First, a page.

BUS FPX 4068 Assessment 1 Investigative Accounting Practices
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BUS FPX 4068 Assessment 1 Investigative Accounting Practices

BUS FPX 4068 Assessment 1 Investigative Accounting Practices

Name

Capella university

BUS-FPX4068 Contemporary Auditing Using Investigative Accounting Practices

Prof. Name

Date

Case 1: Investigation for Merger

Types of Investigations for Forensic Accounting Firm

In the context of Southeast Ag Supply Company’s potential merger, it’s crucial for the forensic accounting firm to conduct various investigations. According to the Financial Forensic Blog, there are three primary reasons for retaining a forensic accountant during a merger or acquisition:

  1. Valuating the company: This involves verifying financial documents such as accounts payable, accounts receivable, earnings, and cash flow statements to determine the true value of the company being considered for merger.
  2. Assessing return on investment: Examining detailed income statements and balance sheets for several years can provide insight into the company’s financial health and potential return on investment.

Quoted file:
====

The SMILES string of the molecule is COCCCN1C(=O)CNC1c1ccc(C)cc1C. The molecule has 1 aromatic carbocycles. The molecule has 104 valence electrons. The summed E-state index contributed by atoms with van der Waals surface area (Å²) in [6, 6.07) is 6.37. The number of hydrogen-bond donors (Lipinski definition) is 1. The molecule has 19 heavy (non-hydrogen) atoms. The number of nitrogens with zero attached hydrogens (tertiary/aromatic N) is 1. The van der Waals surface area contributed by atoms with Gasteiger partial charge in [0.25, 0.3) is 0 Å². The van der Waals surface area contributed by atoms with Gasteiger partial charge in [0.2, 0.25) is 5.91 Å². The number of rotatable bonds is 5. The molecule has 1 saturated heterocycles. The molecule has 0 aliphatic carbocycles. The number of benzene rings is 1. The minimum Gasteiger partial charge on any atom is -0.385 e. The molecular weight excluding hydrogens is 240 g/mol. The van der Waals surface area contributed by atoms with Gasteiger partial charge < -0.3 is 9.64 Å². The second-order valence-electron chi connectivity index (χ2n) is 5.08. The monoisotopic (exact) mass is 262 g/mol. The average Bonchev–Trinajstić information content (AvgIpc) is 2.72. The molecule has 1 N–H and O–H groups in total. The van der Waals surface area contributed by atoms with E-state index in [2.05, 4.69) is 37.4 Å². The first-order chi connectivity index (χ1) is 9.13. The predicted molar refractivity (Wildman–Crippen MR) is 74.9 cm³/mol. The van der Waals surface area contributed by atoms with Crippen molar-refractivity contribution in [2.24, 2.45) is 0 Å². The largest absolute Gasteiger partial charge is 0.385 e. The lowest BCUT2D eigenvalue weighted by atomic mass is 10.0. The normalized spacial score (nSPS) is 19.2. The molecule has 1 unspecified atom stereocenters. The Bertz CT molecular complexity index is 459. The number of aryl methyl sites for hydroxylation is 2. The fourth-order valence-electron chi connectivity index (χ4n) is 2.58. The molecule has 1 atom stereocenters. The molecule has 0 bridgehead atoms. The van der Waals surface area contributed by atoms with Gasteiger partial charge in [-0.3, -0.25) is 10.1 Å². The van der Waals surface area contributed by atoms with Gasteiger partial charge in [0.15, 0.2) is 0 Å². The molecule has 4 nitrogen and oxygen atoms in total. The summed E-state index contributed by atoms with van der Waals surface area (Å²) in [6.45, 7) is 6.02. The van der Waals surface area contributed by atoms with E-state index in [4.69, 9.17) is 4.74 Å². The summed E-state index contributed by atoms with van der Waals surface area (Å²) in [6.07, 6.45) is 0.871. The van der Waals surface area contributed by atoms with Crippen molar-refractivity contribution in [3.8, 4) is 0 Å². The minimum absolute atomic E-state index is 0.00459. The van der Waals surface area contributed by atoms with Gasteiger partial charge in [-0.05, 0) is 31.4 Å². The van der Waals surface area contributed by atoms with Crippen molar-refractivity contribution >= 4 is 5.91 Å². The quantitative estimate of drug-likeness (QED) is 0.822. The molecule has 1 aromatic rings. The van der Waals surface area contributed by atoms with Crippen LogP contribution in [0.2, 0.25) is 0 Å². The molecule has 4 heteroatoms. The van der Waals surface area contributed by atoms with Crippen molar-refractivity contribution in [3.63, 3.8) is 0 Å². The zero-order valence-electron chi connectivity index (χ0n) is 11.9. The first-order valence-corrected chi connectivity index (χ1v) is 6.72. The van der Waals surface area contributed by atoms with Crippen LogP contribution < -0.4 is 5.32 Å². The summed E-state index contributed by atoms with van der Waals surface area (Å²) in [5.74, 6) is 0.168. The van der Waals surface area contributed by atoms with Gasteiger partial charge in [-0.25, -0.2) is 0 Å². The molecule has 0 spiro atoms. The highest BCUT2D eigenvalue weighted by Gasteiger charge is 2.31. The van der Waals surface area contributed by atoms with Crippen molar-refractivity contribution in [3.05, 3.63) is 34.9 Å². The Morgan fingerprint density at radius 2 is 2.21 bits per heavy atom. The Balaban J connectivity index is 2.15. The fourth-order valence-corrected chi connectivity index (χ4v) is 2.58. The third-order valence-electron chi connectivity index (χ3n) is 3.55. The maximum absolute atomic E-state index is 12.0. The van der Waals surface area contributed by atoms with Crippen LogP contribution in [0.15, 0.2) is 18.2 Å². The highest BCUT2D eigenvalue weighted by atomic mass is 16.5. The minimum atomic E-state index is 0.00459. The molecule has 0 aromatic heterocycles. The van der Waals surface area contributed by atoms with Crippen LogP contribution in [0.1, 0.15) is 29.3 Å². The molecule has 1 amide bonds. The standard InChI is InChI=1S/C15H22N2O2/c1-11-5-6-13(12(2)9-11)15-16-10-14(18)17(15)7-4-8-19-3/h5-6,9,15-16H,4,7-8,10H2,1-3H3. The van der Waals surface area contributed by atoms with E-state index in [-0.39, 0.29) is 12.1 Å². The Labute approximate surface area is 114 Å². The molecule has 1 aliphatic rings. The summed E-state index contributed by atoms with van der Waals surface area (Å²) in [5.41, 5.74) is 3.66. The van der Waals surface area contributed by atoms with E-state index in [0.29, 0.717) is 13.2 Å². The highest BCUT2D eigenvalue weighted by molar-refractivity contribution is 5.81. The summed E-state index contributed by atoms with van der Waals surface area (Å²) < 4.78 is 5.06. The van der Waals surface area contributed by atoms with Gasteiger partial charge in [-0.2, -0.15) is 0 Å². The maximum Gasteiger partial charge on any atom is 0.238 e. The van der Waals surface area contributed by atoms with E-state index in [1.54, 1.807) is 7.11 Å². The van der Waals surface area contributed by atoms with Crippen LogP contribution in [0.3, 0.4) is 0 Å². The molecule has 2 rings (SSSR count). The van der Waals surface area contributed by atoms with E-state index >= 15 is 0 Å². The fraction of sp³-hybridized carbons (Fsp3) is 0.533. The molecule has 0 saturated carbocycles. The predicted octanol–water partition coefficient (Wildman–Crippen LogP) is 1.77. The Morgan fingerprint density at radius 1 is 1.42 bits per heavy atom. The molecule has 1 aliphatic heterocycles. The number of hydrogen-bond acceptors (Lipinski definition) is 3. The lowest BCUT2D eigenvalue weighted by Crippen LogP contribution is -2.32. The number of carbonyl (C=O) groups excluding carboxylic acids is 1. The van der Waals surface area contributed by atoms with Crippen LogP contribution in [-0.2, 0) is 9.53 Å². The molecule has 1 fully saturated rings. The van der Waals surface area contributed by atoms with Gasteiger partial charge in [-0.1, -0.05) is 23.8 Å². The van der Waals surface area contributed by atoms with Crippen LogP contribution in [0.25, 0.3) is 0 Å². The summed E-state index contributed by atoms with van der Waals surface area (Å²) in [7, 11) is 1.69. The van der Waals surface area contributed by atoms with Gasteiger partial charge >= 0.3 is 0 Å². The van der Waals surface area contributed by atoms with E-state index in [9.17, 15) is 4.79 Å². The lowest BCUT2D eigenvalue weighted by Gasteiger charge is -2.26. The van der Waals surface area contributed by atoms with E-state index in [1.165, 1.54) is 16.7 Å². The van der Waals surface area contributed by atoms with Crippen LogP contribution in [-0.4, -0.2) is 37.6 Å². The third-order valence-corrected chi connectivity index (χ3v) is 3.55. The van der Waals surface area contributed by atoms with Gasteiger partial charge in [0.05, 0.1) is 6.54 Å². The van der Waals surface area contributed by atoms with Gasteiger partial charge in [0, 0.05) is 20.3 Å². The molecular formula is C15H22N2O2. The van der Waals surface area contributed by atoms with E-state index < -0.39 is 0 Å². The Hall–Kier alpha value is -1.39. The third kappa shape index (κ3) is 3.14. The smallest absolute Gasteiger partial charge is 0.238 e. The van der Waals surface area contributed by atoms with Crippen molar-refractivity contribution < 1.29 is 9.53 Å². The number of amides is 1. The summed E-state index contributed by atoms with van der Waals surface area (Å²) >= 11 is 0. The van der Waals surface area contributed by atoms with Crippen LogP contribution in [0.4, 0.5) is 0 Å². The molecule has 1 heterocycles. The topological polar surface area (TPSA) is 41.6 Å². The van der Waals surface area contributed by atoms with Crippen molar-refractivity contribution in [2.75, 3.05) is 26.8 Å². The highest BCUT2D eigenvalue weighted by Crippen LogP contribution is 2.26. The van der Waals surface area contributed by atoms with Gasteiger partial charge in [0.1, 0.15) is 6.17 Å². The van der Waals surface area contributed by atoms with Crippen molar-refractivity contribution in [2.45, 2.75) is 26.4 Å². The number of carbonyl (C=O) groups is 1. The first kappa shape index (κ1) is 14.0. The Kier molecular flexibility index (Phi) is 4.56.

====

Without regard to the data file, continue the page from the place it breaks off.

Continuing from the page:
3. Performing due diligence: This entails scrutinizing the potential company’s books, accounting systems, and internal controls to ensure transparency and mitigate risks associated with the merger (Gibson, 2021).

Types of Outside Assistance

To conduct a thorough investigation, the forensic accounting firm may require assistance from various professionals:

  • Risk management and IT experts: These professionals can assess potential threats such as cyber attacks and recommend improvements to internal control policies and systems.
  • Lawyers or legal assistance: In cases of suspected embezzlement or stock fraud, legal experts can guide the forensic accountant and assist in presenting evidence or preparing for legal proceedings.
  • Accountants specializing in specific areas: Accountants with expertise in accounts payable or receivable can efficiently identify discrepancies and follow transaction trails, aiding in uncovering fraudulent activities (Hopwood, Young, Leiner, 2nd edition).